Openings

The Slav and Semi-Slav

I've just been looking again at the Slav/Semi-Slav as a way to defend 1.d4 -- much against my better judgment, as I prefer to avoid fashionable openings, but presumably they're fashionable for a good reason. If you'd like a bird's eye view of the complex with some example games, read on here.

SuperMac!

SuperMac! The French MacCutcheon

This line gets its name from a simul. game that the American amateur MacCutcheon played against Steinitz in 1885.  After some initial explorations by Tarrasch and Co., it was relatively neglected, but opening theory is never still... Chistiakov played it for decades, as has Volkov, and recently it has appeared again in Korchnoi's games.  It has also been favoured by Ivanchuk and especially Morozevich who has found new resources in many lines.

Big Mac

I've been woken from my dogmatic slumbers by some recent games, and have reviewed what little I know about the French Defence, MacCutcheon Variation. The curious may investigate further, the faint of heart and weak of stomach should look away now.

Classical rocks

I was wondering about 1. e4 e5 and 1.d4 d5 openings - would you recommend exploring some of these? I'm not enjoying being squashed as black any more and thought I'd make a longer term plan to learn a (very) few classical openings instead. I wondered about French (winawer?) but thought I try a complete new tack (why swap an early d6 for an early e6 ?!!)

My first thought was, I don't know how long you've been getting back into the game, but I'd leave the job of taking on two or three whole

Defending against 1.e4

I had a call about a player who "doesn't like playing the Two Knights', so what else is there?".  This is a longer version of what I said on the 'phone...[br /]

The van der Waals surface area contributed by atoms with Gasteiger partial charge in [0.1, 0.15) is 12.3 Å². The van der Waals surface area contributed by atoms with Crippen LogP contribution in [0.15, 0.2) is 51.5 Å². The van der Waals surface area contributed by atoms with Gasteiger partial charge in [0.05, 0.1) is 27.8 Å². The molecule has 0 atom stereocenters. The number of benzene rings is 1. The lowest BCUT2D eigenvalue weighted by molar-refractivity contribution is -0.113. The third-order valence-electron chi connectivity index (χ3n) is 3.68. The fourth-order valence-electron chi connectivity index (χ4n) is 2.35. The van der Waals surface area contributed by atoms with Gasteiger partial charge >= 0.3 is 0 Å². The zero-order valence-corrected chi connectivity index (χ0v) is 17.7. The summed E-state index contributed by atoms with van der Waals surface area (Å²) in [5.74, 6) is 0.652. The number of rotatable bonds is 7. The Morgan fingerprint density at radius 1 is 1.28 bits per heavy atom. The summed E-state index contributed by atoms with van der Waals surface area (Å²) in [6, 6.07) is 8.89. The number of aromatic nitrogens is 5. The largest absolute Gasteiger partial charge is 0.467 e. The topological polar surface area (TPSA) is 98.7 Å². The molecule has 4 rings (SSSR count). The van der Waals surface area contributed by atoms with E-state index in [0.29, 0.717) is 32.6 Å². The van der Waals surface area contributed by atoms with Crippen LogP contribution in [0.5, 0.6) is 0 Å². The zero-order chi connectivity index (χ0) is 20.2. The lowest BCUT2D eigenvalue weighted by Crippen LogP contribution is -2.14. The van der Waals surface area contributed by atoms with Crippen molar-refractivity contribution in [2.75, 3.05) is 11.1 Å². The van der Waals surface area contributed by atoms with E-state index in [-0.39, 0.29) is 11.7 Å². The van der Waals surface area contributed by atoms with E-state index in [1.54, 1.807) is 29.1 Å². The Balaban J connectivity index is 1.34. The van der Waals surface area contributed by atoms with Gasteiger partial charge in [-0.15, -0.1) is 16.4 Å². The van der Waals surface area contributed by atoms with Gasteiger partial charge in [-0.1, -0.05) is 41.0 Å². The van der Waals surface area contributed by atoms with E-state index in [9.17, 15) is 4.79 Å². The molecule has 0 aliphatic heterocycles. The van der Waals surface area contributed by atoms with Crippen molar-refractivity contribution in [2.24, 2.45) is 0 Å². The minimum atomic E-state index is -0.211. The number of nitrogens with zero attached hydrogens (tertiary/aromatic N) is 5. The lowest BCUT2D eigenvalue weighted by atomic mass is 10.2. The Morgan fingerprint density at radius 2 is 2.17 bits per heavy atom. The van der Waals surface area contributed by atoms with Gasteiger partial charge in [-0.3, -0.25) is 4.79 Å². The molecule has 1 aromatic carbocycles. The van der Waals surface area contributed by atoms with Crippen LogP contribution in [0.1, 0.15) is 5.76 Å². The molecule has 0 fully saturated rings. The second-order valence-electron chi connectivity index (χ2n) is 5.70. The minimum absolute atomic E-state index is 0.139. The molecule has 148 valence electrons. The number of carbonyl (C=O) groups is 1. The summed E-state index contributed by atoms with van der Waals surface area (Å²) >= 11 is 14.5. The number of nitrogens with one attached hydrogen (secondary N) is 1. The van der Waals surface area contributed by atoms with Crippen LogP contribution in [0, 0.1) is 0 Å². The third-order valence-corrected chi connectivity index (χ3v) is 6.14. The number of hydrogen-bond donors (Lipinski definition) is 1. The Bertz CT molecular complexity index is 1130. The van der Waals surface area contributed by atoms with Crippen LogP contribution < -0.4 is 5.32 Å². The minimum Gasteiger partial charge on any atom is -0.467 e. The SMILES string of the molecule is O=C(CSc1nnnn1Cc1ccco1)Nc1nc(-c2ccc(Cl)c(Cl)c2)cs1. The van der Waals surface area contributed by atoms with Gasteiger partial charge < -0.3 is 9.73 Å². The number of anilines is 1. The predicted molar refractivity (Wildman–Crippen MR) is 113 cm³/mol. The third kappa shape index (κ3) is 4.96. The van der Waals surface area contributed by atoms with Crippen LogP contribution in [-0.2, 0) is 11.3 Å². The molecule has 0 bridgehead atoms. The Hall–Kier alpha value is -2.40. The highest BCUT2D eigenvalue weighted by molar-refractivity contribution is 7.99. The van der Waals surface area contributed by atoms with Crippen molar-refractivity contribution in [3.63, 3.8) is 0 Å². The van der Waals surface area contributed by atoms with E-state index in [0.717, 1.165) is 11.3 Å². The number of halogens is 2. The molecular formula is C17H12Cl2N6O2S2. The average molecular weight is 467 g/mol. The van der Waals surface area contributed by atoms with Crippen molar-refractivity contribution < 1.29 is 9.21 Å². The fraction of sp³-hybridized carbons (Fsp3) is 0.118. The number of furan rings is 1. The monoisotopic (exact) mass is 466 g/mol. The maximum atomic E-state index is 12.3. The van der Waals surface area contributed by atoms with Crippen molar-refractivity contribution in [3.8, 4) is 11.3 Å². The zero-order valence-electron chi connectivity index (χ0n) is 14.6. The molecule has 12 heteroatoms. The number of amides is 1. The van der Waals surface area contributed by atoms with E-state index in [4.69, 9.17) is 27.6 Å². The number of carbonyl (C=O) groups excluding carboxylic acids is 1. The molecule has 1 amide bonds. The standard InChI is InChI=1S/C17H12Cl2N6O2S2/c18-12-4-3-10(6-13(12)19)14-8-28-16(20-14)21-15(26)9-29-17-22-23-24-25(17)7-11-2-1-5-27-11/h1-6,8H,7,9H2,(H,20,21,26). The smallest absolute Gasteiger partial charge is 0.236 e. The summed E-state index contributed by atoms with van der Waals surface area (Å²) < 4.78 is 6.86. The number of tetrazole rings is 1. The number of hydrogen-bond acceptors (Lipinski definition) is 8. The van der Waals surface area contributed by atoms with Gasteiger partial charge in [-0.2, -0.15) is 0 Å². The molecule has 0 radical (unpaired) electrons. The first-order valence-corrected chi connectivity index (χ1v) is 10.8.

Playing Black after 1.e4 e5 2.Nf3

Classical repertoire

Defending the Italian Game with the Two Knights' Defence and the Ruy Lopez with the Classical or other variation has always seemed to me to be [a href="http://exeterchessclub.org.uk/content/cool-tips"]good advice[/url] (even if it isn't advice I've ever been very good at

Bird lives!

Ah, not Charlie "(Yard)Bird" Parker, whose untimely departure in 1955 prompted jazz fans to write this graffito all over New York, but Henry Bird, who left us two sprightly variations: the Bird Defence to the Ruy Lopez, and his very own opening, 1.f2-f4.  2008 is the 150th year since Bird died, and at this year's Paignton Chess Congress, there was a special prize for the best game played with his opening.  This resulted in a bigger crop of Birds than usual, as you might expect, and the prize winner was the following game (courtesy of Bill Frost at

Openings Workshop 2008

Interesting... much more general questions than previous years. There may be a theme of these questions, about the tension between seeking opportunity and accepting risk. So here goes...

How should you play against 1...Nf6 when you want a Stonewall Attack?

The Stonewall Attack is 1.d4 d5 with 2.e3/3.Bd3/4.f4, intending to clamp down on the centre then attack on the King's-side with moves like Nf3/O-O/Ne5/Qf3/Qh5/Bxh7+...

Learning Opening Lines

Lots of things to say about this...  Here's half-a-dozen or so little nuggets to ponder, and a bit more practical advice.

"Of my fifty-seven years I have applied at least thirty to forgetting most of what I have learned or read.  Since then, I have acquired a certain ease and cheer which I should never again like to be without.  (...)  I have stored little in my memory, but I can apply that little, and it is of use in many and varied emergencies.  I keep it in order, but resist every attempt to

Openings for Correspondence Chess

James Drake, an occasional correspondent and freelance websoot prifreader, writes:
"I note your recommendation to play open openings when starting out to get more experience with tactics. I wonder if this applies to correspondence games. I've been playing them over the Internet the last few years and am at the stage where I get creamed by opponents who know long lines of the Sicilian or Ruy Lopez. Given that I've been somewhat influence by Purdy's recommended openings in Action Chess

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